Error on Page

TED: The Editor's Desk image
FONT SIZE:Minus Font SizePlus Font Size PRINT: Print

Consumer expenditures in 2008

October 08, 2009

Average annual expenditures per consumer unit, which is similar to a household, rose 1.7 percent in 2008 after increasing 2.6 percent in 2007. The spending increase in 2008 was less than the 3.8-percent increase in prices from 2007 to 2008 as measured by the average annual change in the Consumer Price Index (CPI-U).

Percent change in average annual expenditures of all consumer units, 2004–2008
[Chart data]

The increase in spending in 2008 was the smallest increase since the 0.3-percent rise in 2003.

Increases in spending for housing (1.1 percent) and food (5.1 percent) were somewhat offset by decreases in spending for transportation (-1.8 percent) and apparel (-4.3 percent), resulting in the small overall increase in 2008. Among the other major components, spending increased for health care (4.3 percent), personal insurance and pensions (5.0 percent), and entertainment (5.1 percent).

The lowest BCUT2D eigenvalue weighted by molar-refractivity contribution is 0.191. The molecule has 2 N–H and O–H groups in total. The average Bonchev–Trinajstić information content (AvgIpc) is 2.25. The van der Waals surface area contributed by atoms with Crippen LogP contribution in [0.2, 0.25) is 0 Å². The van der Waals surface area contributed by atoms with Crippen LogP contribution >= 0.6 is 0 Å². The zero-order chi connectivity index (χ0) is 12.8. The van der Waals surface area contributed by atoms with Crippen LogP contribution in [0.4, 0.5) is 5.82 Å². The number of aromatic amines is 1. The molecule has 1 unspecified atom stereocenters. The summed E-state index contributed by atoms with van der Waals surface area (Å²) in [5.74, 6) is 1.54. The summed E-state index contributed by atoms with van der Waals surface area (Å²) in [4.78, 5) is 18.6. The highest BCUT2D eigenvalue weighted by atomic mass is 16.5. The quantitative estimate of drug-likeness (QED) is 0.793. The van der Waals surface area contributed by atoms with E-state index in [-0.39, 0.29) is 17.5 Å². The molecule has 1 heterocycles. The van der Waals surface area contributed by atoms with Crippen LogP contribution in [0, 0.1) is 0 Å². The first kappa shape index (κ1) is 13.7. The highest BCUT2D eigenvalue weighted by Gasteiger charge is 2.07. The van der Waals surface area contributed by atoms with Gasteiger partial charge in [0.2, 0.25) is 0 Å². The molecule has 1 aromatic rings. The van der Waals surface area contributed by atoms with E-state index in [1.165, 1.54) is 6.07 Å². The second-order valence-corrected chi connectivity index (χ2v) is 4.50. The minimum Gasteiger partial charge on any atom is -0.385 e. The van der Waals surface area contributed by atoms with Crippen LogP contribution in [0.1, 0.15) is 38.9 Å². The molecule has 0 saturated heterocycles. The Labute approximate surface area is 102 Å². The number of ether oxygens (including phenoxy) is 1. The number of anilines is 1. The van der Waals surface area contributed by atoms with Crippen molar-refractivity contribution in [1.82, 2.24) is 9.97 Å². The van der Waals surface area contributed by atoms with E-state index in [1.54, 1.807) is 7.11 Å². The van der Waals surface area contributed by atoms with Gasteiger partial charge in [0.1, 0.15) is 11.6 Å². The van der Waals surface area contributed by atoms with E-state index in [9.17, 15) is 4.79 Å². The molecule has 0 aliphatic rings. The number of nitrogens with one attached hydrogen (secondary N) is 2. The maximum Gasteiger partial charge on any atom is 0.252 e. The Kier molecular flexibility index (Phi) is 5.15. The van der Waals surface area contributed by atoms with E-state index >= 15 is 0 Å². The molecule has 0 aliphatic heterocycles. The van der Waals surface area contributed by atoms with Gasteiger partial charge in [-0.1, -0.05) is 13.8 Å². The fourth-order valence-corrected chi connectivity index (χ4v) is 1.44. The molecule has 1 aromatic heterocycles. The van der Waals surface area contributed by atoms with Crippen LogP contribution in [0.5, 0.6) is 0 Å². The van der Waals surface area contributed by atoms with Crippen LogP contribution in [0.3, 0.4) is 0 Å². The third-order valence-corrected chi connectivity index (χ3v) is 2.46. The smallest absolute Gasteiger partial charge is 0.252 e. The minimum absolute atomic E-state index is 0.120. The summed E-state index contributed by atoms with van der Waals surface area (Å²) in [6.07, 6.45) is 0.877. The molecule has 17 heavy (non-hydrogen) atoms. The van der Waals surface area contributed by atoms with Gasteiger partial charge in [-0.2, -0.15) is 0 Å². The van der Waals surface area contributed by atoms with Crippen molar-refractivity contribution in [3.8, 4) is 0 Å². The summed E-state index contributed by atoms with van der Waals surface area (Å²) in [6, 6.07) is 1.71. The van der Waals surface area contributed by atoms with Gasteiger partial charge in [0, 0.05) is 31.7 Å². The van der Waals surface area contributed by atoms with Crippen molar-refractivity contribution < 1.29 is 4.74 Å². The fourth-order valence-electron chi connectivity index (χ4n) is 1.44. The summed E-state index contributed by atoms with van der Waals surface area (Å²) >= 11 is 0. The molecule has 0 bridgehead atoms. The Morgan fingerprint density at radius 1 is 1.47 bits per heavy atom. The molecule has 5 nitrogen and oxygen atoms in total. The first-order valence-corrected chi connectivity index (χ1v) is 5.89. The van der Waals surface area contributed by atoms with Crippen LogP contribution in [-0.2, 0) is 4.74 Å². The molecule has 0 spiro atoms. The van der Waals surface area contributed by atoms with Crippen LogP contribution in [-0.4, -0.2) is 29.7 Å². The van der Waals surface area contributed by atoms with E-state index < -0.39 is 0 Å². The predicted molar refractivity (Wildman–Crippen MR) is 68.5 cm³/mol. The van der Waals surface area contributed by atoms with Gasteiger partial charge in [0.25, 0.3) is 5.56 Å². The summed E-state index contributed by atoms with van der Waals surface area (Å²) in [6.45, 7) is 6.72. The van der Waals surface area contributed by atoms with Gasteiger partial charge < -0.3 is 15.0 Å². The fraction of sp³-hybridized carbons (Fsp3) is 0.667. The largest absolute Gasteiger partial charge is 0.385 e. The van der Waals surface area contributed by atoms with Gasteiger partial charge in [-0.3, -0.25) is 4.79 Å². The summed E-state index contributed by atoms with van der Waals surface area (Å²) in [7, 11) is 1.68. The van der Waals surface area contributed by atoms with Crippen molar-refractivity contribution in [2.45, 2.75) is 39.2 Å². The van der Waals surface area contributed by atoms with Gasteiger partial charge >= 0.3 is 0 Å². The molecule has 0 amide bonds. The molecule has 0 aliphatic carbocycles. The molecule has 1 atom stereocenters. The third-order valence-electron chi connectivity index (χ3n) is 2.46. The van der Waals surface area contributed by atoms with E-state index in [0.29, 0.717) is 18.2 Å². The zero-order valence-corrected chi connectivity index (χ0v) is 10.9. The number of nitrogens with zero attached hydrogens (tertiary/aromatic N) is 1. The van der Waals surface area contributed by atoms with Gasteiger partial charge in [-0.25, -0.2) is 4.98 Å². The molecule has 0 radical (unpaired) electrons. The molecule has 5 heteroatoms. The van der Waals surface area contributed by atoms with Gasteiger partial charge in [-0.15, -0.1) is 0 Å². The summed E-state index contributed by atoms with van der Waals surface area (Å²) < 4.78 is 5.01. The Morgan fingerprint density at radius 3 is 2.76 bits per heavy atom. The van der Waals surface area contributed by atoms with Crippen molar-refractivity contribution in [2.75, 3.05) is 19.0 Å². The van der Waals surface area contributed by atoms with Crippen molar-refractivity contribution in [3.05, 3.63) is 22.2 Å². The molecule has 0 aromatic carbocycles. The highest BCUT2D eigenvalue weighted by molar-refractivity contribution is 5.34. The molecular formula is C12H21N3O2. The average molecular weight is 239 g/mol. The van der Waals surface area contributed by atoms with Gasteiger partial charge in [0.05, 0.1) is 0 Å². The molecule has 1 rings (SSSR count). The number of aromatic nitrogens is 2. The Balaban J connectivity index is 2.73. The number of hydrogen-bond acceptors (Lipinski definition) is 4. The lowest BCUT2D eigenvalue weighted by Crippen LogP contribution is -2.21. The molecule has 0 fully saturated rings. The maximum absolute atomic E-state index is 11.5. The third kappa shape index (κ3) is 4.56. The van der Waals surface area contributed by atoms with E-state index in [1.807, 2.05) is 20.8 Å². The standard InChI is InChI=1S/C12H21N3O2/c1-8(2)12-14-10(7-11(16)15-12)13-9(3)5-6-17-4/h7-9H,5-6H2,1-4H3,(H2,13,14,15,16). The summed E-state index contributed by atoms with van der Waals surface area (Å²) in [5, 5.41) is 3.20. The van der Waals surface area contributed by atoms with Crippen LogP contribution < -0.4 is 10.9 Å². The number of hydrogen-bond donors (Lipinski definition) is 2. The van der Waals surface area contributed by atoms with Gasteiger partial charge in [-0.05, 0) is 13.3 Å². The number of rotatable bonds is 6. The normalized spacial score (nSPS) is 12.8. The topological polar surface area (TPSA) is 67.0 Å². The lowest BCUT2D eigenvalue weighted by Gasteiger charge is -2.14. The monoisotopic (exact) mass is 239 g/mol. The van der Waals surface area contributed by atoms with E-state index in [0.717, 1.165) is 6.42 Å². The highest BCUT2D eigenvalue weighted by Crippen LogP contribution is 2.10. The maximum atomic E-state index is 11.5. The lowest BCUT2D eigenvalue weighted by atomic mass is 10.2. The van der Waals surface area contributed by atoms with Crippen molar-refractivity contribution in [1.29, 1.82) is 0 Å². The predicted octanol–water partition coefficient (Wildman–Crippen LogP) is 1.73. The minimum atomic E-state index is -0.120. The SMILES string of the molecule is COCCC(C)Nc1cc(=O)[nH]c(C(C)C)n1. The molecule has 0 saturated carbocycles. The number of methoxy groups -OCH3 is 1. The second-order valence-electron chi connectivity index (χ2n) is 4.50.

These data come from the Consumer Expenditure Survey. Find out more in "Consumer Expenditures — 2008" (HTML) (PDF), news release USDL 09-1208. Consumer units include families, single persons living alone or sharing a household with others but who are financially independent, or two or more persons living together who share expenses.


Bureau of Labor Statistics, U.S. Department of Labor, The Editor's Desk, Consumer expenditures in 2008 on the Internet at (visited September 20, 2014).


Spotlight on Statistics: Productivity

This edition of Spotlight on Statistics examines labor productivity trends from 2000 through 2010 for selected industries and sectors within the nonfarm business sector of the U.S. economy.  Read more »  

Recommend this page using: